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The Pressure To Accept a Counteroffer

The pressure to accept a counteroffer can be enormous. The monetary offer can be tempting to stay. The promises to rectify everything that ticks you can be enormous. Yet, let’s look at what is going on from an employer’s perspective.

Years ago, I represented someone who headed a function with a global consulting firm where he ran an enormous amount of business at a government agency. “I want to leave consulting,” he told me. The offer he received was for just under $1 million in salary plus bonus and a sign on with a large financial firm in New York City.

His former client, the head of a large and dreaded US government agency called him to make a case for him to stay. The offer was for less money than my client was prepared to pay with promises made orally to make a few trivial changes. The conversation ended with words, “I need you,” he said.

Your resignation, like this person’s, has arrived at an untimely moment; they are not prepared to replace you with someone who can step up and do your job, they say.

The cost of replacing you in dollars and effort (how many resumes will need to be read and people interviewed before they hire someone who they will need to train) PLUS they may have to pay a higher salary than what you were earning plus a fee to the search firm for a person who doesn’t know what you know. Can you see it’s not about you, personally?

Should I Stay or Should I Go?Don’t believe me?

Consider how many well-intentioned managers and Directors have to fire the very people they deem are indispensable when budgets need to be cut. How hollow their words seem then.

Preparing for a Counteroffer

To head off being seduced, pressured and/or manipulated with a counteroffer, here’s what you do:

At the time you decide to change jobs, write down the reasons why you want to leave.

I’m bored.

I want to make more money.

My boss is a micro manager.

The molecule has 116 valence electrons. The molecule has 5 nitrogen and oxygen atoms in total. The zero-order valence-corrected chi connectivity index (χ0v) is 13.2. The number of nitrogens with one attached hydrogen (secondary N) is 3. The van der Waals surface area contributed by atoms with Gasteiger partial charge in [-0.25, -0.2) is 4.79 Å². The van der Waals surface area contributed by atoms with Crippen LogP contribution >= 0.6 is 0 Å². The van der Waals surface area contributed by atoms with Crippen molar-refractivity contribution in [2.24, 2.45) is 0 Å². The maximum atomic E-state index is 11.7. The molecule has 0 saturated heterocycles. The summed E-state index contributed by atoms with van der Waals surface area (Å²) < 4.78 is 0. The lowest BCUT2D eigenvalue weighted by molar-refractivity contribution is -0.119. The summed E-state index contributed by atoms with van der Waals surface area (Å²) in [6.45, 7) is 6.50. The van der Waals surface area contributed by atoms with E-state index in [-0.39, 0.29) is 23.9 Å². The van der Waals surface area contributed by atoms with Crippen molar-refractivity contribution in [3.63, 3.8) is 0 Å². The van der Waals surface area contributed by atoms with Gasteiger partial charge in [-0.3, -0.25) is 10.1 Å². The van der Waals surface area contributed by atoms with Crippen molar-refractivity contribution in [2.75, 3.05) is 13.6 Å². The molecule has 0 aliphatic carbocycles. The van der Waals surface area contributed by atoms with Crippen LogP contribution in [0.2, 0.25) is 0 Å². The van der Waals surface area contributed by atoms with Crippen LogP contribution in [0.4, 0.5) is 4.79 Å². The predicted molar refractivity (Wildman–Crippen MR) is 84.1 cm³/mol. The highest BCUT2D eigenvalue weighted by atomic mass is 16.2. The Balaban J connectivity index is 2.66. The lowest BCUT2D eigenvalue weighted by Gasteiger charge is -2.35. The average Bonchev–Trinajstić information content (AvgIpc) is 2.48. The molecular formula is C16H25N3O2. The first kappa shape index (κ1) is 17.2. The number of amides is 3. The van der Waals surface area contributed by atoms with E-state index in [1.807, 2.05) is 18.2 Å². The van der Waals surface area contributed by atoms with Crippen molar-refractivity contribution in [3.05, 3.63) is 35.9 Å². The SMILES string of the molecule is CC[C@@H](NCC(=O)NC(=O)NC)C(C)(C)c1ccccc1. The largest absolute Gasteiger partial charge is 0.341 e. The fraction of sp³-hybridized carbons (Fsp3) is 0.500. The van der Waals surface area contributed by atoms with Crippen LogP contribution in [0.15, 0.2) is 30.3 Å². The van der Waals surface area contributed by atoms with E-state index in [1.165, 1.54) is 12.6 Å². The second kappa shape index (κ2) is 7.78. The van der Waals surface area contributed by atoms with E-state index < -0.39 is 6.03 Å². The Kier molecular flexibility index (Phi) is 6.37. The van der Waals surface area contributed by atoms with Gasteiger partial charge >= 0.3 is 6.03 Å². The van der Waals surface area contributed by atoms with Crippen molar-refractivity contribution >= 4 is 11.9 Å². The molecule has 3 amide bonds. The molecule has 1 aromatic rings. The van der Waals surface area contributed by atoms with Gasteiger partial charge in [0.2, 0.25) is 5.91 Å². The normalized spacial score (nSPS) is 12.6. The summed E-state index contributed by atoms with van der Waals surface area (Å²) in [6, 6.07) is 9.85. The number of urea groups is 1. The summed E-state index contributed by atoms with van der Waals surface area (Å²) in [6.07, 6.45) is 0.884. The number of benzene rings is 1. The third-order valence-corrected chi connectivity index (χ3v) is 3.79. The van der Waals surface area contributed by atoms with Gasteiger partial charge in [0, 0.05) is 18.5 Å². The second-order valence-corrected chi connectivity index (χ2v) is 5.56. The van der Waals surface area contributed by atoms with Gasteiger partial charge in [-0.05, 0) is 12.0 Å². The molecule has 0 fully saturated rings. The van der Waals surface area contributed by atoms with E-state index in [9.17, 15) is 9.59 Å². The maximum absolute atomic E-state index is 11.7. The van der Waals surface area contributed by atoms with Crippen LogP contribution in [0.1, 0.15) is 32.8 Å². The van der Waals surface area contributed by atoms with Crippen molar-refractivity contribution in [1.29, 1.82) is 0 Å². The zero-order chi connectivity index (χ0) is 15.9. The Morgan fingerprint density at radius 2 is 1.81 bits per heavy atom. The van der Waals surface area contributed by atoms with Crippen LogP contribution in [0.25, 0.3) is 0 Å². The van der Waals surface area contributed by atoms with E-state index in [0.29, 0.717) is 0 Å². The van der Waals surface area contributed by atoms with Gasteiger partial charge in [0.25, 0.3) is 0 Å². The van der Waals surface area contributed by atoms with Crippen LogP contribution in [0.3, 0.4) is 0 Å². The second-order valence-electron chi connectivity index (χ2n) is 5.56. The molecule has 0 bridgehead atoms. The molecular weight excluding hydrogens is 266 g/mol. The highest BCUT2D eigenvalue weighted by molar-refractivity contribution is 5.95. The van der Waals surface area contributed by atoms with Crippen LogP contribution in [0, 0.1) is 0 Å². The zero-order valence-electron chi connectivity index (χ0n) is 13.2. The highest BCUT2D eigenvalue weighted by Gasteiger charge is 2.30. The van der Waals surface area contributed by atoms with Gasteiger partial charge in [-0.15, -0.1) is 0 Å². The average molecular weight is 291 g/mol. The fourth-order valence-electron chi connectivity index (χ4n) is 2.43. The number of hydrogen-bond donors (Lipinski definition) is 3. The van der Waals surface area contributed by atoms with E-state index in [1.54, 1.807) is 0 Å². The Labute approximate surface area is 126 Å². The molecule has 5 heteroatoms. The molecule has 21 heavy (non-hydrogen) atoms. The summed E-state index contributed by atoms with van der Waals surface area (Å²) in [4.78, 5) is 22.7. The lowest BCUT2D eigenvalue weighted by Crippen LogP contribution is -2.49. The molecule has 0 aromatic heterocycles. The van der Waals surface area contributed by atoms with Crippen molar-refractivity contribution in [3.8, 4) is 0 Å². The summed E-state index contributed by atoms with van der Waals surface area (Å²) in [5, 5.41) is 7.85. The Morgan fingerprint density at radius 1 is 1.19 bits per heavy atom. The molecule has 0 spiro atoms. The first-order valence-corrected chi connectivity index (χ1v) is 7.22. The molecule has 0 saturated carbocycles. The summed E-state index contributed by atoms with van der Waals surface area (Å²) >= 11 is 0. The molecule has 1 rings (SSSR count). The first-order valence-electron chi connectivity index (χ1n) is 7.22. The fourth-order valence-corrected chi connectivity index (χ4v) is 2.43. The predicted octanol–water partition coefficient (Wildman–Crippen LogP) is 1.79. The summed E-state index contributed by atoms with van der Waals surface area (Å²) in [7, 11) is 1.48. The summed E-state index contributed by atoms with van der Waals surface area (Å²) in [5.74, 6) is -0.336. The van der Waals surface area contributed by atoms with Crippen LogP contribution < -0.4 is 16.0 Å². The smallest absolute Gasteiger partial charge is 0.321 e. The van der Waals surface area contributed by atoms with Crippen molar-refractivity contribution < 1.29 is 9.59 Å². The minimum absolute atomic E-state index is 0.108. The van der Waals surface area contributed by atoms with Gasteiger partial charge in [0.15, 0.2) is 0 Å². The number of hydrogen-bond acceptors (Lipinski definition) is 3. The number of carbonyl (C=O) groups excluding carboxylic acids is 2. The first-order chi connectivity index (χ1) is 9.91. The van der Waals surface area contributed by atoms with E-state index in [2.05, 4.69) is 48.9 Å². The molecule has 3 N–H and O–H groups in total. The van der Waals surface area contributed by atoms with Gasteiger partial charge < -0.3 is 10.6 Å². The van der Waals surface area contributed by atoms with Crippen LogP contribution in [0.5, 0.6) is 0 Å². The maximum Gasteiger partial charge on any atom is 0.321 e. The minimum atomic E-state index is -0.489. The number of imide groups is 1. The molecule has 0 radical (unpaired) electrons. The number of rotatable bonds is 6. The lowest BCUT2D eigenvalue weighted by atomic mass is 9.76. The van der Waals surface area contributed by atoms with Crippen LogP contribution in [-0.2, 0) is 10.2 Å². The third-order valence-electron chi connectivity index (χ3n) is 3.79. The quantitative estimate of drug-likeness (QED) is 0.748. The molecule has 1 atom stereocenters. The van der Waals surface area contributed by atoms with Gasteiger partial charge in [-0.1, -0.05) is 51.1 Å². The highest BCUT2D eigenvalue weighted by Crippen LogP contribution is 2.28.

I want to learn something new.

I want to work closer to home

I’m bored and getting stale

There is no upside for me here.

Write down your reasons and put them in a place where you can find them at the time you give notice.

Then, before giving notice, find the list and review it. Do not be seduced by the emotional response you may receive. Remember, the money they offer may only be your next raise pushed up a few months.

Listen carefully to the promises that are made and remember that nothing is being put into writing; it is just the desperate effort to keep someone who was taken for granted for so long who they are now forced to remember they have underpaid, treated poorly and need to accomplish their objectives.

Few counteroffers should be considered, let alone accepted. By the way, a few months later, I received the consultant’s resume again and an apology for the mistake he made. Suffice it to say, my client did not want to talk with them again.

As for the person who took the call from the head of the US agency, he was shown the door in 9 months.

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© The Big Game Hunter, Inc. Asheville, NC  2017   

If you liked the article, read, “7 Days to Bulk Up Your In-Person Networking.” 

Jeff Altman, The Big Game Hunter is a coach who worked as a recruiter for what seems like one hundred years. His work involves life coaching, as well as executive job search coaching and leadership coaching.

JobSearchCoachingHQ.com offers great advice for job hunters—videos, my books and guides to job hunting, podcasts, articles, PLUS a community for you to ask questions of PLUS the ability to ask me questions where I function as your ally with no conflict of interest answering your questions.

NOW WITH A 7 DAY FREE TRIAL

Connect with me on LinkedIn

Are you interested in executive job search coaching, leadership coaching or life coaching from me?  Email me at JeffAltman@TheBigGameHunter.us and put the word, “Coaching” in the subject line.